Digitally is where most N64 sticks show their true colors and matter most. Thankfully, as seen in the pictures of the Neo Coding Compo 2012 Controller Test program below, the Superpad 64 Plus appears to be very similar to the original N64 stick in its range, hitting the ideal diagonals and nearly every compass direction target adequately. As for the stepping, the digital increments from the deadzone to full tilt, is not so simple to show in a written article. What I can say is the stepping feels very even with both straight angles and diagonals.

Left: Super Pad 64 Plus- | Right: Nintendo OEM Pad

From what we've seen thus far, the Superpad 64 Plus has a very solid analog stick with good digitals, but there's one other big issue we need to clear up. It's not even really with the stick itself, but its placement. See the below pictures, the stick's "up" direction is probably not what you might expect, or at least it wasn't for me. Nearly every other N64 controller has up being straight up, but the Superpad 64 Plus has the stick's octogon-gate rotated a bit clockwise. It feels like you always have to push the stick diagonal up-right to go forward, which feels unnatural. Part of the problem here is up on the analog stick and D-pad don't quite exactly face the same direction. It's not a deal breaker, given how good the stick is besides this, but it's still a bit of a downer with this controller.

Right next to the analog stick is of course the D-pad, which is certainly functional and feels alright, but personally it's a bit on the thin side. It would have been nice had they gone a bit closer to the D-pad featured on Nintendo's OEM controller, but at least they got arrows indented so you can easily feel which direction your thumb is currently on.

The A, B and C buttons are all pretty good. They may not be extremely amazing or anything, but at least they're not too mushy or uncomfortably snappy like some modern aftermarket N64 controllers sometimes have. Probably the best part here is the C-buttons have arrow indenting on them, thank goodness. It's unfortunate that the A and B buttons don't have the A/B letters molded on them, but at least they're concave so they're different from the C-buttons. The only problem I have with the C-buttons is their placement. On the Superpad 64 Plus, the A, B and C buttons are arranged as if they were A, B, C, X, Y and Z buttons on something like a Saturn pad. Proper N64 controllers have the C-buttons arranged in a proper diamond shape with right angles. It may not be an issue for Ocarina of Time, but if you like playing Goldeneye 007 with the C-buttons, then this controller might feel wrong to you.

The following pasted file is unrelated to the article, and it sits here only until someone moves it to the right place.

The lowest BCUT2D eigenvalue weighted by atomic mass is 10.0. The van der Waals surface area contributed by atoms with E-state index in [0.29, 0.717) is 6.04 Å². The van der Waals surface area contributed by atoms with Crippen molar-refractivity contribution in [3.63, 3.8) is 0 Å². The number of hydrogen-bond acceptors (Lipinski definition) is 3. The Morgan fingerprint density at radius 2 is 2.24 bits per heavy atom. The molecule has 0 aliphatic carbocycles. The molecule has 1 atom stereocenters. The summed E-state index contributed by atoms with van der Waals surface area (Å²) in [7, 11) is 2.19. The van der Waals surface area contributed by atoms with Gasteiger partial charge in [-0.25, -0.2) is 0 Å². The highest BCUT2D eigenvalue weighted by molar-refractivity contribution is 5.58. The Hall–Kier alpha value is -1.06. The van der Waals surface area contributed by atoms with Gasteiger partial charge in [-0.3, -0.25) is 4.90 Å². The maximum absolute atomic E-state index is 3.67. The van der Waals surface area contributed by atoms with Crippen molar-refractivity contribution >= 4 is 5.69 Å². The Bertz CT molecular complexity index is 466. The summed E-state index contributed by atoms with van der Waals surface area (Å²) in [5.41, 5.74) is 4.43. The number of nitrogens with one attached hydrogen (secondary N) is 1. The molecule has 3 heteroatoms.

The L and R buttons are functional and responsive, but perhaps most interesting because they don't have their hinges near the controller cable, instead it's further down. This is opposite of the official Nintendo OEM controller. The last proper button is the Z button which, although it works good, the placement is a problem. It's on the left side of the controller underneath, the big fat side. The Z button is just recessed in way too far, it's tough reaching it with your middle finger while using the analog stick. For gamers with really long fingers, this likely isn't an issue, but some may struggle to reach the Z button on this controller.

Our last test involves the usual plug-in Pak accessories, those being the Memory, Transfer and Rumble. Thankfully, they all work great, nothing really to say about them beyond that.

In closing, how does the Superpad 64 Plus stack up? Its bizarre shape can certainly put off some gamers, along with the weird placement of the analog stick, being at a slight rotation to the right compared to how one normally holds the controller. The Z-button is also a bit hard to reach on it unfortunately. All that said, the big draw here is the stick feels quite durable with its metal components. It may not have the fluid precision and grace of the Nintendo OEM controller, but it's an excellent pad for 3D platformers and Smash Bros. If you can get behind the weird shape, this is an excellent third party controller.

Score (Out of 5):

Written by Aaron Wilcott
March 3rd 2021